Next up soon after was a group of three boys. They showed up and surveyed the scene. It was clear by their actions that they were on the lookout for any police or anybody who might want to stop them from taking the plunge. They looked nervous.
They quickly huddled together and decided it was time to go. All three quickly slipped over the side and stood on the edge of the bridge and then jumped. They all hit the water and emerged safely and swam to shore. Then came right back up for a second jump.
I quietly approached them and asked them where they were from and told them I was a reporter doing a story about people jumping from the bridge. They told me they were friends and 7th graders from Huntington Beach.
“Everybody knows about the Lido Bridge” they said, and jumping from it had been part of the plan that day.
The last group of jumpers I witnessed was a group of about six young high school-age boys and girls. All but one made the leap. On their second trip to the bridge’s mid-point to jump I approached them. One of the girls, told me, “I’ve jumped once before.”
When asked if she or any of her friends had ever encountered police or anybody else, she said, “Yeah. I got stopped by the police one time, but they just told me not to do it again.”
When asked if she knew if it was illegal to jump from the bridge she just smiled and said, “Yes.”
The Independent reviewed this past week’s calls-for-service log, available publicly via the Newport Beach Police Department. The records indicate the department received at least 14 calls from residents requesting police respond to jumpers from the bridge.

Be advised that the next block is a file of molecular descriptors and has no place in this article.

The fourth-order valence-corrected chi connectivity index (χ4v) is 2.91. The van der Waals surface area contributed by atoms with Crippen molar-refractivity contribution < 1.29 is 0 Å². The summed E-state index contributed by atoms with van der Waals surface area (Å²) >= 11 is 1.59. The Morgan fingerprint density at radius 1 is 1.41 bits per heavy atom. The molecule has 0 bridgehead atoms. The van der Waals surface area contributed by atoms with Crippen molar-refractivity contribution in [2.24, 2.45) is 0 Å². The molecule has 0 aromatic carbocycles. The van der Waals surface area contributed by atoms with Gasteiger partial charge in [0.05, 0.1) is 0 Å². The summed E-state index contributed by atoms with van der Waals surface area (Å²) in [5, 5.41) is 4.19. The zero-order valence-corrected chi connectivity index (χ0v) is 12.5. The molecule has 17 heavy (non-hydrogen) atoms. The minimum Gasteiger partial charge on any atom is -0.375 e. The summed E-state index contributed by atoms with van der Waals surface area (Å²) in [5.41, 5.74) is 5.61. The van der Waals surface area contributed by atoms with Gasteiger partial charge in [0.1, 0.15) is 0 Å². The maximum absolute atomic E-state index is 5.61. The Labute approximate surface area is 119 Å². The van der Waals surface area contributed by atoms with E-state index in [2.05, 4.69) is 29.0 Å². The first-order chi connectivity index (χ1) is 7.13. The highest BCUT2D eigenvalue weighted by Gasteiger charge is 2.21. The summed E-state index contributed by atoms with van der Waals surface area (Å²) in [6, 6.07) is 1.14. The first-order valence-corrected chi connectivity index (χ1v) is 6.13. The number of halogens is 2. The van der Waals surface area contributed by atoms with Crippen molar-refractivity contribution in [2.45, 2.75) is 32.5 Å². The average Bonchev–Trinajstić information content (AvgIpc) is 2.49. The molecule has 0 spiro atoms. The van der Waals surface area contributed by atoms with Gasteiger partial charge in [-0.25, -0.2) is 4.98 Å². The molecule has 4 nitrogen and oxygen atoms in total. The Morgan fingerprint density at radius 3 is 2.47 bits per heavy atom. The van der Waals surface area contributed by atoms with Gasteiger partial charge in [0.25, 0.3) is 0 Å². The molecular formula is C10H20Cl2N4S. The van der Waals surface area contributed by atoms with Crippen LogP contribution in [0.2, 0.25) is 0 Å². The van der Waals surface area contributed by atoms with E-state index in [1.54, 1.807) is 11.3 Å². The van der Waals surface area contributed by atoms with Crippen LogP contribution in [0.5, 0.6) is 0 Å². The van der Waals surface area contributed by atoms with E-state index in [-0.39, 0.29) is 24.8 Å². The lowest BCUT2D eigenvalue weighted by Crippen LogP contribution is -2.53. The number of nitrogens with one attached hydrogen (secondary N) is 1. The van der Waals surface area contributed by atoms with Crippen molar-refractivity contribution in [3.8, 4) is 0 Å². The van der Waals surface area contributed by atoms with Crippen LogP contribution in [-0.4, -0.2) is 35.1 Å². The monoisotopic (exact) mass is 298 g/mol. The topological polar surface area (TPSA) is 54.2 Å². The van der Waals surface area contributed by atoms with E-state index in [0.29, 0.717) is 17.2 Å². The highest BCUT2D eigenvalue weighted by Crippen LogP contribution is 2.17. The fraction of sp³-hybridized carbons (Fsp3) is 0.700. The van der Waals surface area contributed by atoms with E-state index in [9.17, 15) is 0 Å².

Police spokeswoman Kathy Lowe told the paper the problem is not a new one, and the PD does it best to try and stem the tide of jumpers.
“Typically during the summer months, calls for service increase for kids jumping off of the Lido Island Bridge. We receive far fewer calls during the rest of the year. The Newport Beach Police Department sends out an advisory at the beginning of the summer to remind residents that this activity is not only dangerous, but illegal. Our patrol officers are aware of this issue and do regular patrol checks to help curb this activity.”
The advisory this year was issued July 17.
But, when asked, Lowe said the NBPD had issued one citation for bridge jumping this summer, on Aug. 12.
The last and largest group of teens the Independent spoke with at the bridge this past Wednesday were from Newport Harbor High, Corona Del Mar High and even one or two from Laguna Beach. So it seems the decades-old summer rite of passage continues.
Whether or not anything has really changed over the years is open to debate. For the jumpers at least, not much has changed as they continue to make the leap. For residents the problem – and the official response – seem to have changed little over the years as well.